The goal of a pull-based system is to limit inventory and work-in-process while ensuring there are enough materials and information to optimize the flow of work. Two common examples of this include just-in-time delivery and on-demand production.

What are the Lean principles? ›

According to Womack and Jones, there are five key lean principles: value, value stream, flow, pull, and perfection.

When should I use Lean? ›

Like any other Agile methodology, Lean can succeed in small projects with a short time frame. That can be explained by the fact that Lean teams are small. It is quite hard for them to manage large projects quickly. You have to coordinate the activities of two or more Lean teams, if you want to handle a big project.

What are the 5S's of lean? ›

The 5S pillars, Sort (Seiri), Set in Order (Seiton), Shine (Seiso), Standardize (Seiketsu), and Sustain (Shitsuke), provide a methodology for organizing, cleaning, developing, and sustaining a productive work environment.

Why Lean is important? ›

Lean manufacturing improves efficiency, reduces waste, and increases productivity. The benefits, therefore, are manifold: Increased product quality: Improved efficiency frees up employees and resources for innovation and quality control that would have previously been wasted.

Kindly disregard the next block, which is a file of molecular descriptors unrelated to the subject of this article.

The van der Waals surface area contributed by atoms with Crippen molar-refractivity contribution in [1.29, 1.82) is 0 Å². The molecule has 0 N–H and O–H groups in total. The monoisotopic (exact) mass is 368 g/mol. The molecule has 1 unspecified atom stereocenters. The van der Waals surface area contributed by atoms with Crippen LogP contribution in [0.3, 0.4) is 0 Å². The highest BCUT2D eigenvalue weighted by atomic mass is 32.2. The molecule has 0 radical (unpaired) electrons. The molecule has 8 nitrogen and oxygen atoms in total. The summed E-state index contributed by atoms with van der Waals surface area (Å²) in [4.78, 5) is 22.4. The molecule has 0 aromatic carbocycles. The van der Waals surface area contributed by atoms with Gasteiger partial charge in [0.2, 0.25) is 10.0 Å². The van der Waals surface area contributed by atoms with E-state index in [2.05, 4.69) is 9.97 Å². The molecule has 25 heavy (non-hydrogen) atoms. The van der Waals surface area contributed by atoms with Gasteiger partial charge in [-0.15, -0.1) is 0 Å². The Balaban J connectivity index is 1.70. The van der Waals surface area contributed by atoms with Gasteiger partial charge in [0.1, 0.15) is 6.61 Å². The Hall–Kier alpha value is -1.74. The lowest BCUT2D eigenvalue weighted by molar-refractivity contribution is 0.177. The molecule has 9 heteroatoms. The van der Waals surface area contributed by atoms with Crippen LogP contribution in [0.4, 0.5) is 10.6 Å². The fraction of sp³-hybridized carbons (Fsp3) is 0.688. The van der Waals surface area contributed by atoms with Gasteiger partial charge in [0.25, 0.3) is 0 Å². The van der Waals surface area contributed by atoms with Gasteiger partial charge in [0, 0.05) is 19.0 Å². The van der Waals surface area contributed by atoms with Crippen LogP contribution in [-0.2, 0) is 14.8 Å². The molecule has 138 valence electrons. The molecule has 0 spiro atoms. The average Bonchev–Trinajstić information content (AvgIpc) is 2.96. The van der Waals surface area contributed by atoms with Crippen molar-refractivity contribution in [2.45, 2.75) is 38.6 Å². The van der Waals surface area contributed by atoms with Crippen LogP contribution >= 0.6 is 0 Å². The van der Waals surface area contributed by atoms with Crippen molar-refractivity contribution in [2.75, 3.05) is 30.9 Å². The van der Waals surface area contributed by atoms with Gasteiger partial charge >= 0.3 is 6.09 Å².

What is a Lean process improvement? ›

Lean process improvement helps to eliminate waste from your processes and focuses on the activities which create value for your customers. The approach is based on the idea for continuous improvement and it employs a variety of process improvement tools and techniques to achieve and sustain progress.

What makes a good Six Sigma project? ›

Any project should have identifiable process inputs and outputs. A good Six Sigma project should never have a pre-determined solution. If you already know the answer, then just go fix it!

Where is lean management used? ›

The lean management principles can be used as a universal management tool to improve companies' overall performance. Some examples of specific business and production processes that are based on the lean management concept include: Lean manufacturing. Lean software development.

Which company uses lean management? ›

Some well-known companies that use lean include Toyota, Intel, John Deere and Nike. The approach is based on the Toyota Production System and is still used by that company, as well as myriad others. Companies that use enterprise resource planning (ERP) can also benefit from using a lean production system.

What is the main focus of lean thinking? ›

The goal of lean thinking is to make business better, value one another, and focus on value to customers. When you can achieve these goals, lean thinking is fully in swing.